CITY OF LOS ANGELES v. Richard Reinsdorf, Defendant and Respondent.

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Court of Appeal, Second District, Division 1, California.

CITY OF LOS ANGELES, Plaintiff and Appellant, v. 2000 JEEP CHEROKEE etc., Defendant; Richard Reinsdorf, Defendant and Respondent.

Nos. B185673, B188182.

Decided: February 07, 2008

Rockard J. Delgadillo, City Attorney, Asha Greenberg, Assistant City Attorney, Jonathan S. Galatzan and Maria G. Aguillon, Deputy City Attorneys, for Plaintiff and Appellant. Mark T. Clausen, for Defendant and Respondent.

In April 2005, Richard Reinsdorf's Jeep was seized when he was arrested for soliciting prostitution (Pen.Code, § 647, subd. (b)).  In May, he was notified that the City of Los Angeles had initiated forfeiture proceedings under section 41.70 of the Los Angeles Municipal Code, which authorizes the seizure and forfeiture of vehicles used to solicit prostitution.   Reinsdorf challenged the City's action, claiming the ordinance was preempted by state law and relying on O'Connell v. City of Stockton (2005) 128 Cal.App.4th 831, 27 Cal.Rptr.3d 696, in which the Third District held that a similar City of Stockton ordinance was preempted by state law.   The trial court agreed, gave judgment to Reinsdorf against the City, and later granted Reinsdorf's motion for attorney's fees in the amount of $49,735.90.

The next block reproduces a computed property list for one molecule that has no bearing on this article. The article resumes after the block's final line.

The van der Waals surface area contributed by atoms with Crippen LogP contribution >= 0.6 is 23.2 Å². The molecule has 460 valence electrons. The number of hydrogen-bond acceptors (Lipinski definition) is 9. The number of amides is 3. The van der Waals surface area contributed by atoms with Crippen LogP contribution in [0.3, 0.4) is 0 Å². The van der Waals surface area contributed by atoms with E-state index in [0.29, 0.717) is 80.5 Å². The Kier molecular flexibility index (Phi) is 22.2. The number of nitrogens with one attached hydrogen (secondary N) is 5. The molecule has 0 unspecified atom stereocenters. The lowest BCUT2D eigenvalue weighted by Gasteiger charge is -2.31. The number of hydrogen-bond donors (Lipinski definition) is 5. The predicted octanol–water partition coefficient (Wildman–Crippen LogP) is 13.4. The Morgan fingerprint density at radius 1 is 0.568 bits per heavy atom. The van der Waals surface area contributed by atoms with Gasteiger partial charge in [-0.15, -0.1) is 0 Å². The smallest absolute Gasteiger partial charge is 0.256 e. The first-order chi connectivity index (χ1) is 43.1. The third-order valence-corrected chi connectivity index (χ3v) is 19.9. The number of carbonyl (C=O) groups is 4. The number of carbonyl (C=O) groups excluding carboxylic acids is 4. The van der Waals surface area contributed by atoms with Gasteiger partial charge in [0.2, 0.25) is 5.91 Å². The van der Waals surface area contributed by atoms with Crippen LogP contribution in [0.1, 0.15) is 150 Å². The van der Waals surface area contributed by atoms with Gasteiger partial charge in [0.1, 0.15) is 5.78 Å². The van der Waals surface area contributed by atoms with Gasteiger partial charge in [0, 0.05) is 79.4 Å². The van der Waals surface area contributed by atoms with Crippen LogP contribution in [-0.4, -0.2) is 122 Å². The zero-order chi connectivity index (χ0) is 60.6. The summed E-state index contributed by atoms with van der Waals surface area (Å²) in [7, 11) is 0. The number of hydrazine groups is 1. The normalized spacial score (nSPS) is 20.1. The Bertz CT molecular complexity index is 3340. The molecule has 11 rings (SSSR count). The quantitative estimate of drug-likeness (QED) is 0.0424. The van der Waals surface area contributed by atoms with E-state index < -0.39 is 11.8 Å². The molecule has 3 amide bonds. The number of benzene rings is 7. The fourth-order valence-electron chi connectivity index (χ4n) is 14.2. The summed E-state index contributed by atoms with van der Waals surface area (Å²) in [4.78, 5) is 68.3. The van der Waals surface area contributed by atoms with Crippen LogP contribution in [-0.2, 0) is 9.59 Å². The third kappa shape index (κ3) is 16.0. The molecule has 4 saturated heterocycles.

The City appealed, relying on Horton v. City of Oakland (2000) 82 Cal.App.4th 580, 98 Cal.Rptr.2d 371 (disapproved by O'Connell v. City of Stockton (2007) 41 Cal.4th 1061, 1072-1074, 63 Cal.Rptr.3d 67, 162 P.3d 583) in which the First District had rejected a similar preemption challenge to a City of Oakland ordinance authorizing the civil forfeiture of vehicles involved in soliciting prostitution or acquiring drugs.   By that time, the Supreme Court had granted review in O'Connell, and on September 25, 2006, we rejected Reinsdorf's preemption argument, reversed, and remanded the matter to the trial court with directions to consider the merits of Reinsdorf's motion.  (City of Los Angeles v.2000 Jeep Cherokee (Sept. 25, 2006, B185673) [nonpub. opn.], 2006 WL 2724030.) As we anticipated (id., 2006 WL 2724030, *2, fn. 4), the Supreme Court granted review in our case, held it pending the decision in O'Connell v. City of Stockton, supra, 41 Cal.4th 1061, 63 Cal.Rptr.3d 67, 162 P.3d 583, then transferred our case back to us with directions to vacate our earlier decision and reconsider the cause in light of O'Connell.